On Rational Sheep

Apostolic Constitutions ca. 1st-4th cent.

Hear, O you bishops; and hear, O you of the laity, how God speaks: I will judge between ram and ram, and between sheep and sheep. And He says to the shepherds: You shall be judged for your unskilfulness, and for destroying the sheep. That is, I will judge between one bishop and another, and between one lay person and another, and between one ruler and another (for these sheep and these rams are not irrational, but rational creatures): lest at any time a lay person should say, I am a sheep and not a shepherd, and I am not concerned for myself; let the shepherd look to that, for he alone will be required to give an account for me. For as that sheep that will not follow its good shepherd is exposed to the wolves, to its destruction; so that which follows a bad shepherd is also exposed to unavoidable death, since his shepherd will devour him. Wherefore care must be had to avoid destructive shepherds. (Bk. 2.19)

St. Meletios of Antioch died ca. 381

Do not show obedience to bishops who exhort you to do and to say and to believe in things which are not to your benefit. What pious man would hold his tongue? Who would remain completely calm? In fact, silence equates to consent. This was clearly indicated by John the Baptist, and by the Maccabees through their legislation, who went as far as risking death, without overlooking the fact that the law is susceptible to changes. (Andrei Psarev, The Limits of Non-conformity in the Byzantine Church [861-1300]: A Study of Canon 15 of the First and Second Council in Constantinople [861] pg. 13)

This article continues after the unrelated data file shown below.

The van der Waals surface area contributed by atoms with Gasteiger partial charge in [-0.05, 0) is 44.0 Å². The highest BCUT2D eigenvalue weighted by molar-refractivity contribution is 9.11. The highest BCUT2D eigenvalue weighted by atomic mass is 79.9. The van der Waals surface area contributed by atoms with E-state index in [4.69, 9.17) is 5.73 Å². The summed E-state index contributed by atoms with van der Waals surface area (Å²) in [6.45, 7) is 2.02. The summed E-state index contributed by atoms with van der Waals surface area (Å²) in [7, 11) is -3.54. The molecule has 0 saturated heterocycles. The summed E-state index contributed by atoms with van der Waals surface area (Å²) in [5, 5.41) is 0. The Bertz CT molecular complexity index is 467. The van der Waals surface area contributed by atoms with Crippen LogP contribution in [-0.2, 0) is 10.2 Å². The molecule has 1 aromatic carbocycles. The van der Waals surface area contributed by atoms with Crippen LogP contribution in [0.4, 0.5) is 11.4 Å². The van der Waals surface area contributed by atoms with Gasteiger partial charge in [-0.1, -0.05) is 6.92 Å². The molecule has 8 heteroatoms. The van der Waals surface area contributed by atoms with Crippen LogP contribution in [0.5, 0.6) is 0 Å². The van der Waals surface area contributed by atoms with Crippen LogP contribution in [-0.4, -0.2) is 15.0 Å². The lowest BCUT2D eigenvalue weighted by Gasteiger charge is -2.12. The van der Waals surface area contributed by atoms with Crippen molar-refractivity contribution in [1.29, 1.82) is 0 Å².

St. Photios the Great ca. 810-893

Can a priest be a heretic? The wolf may escape and get away, but do not be fooled and approach it, and even if it appears to be wagging its tail gently, avoid coming into contact with it, as it is like poison from a snake. (ibid., pg. 13)

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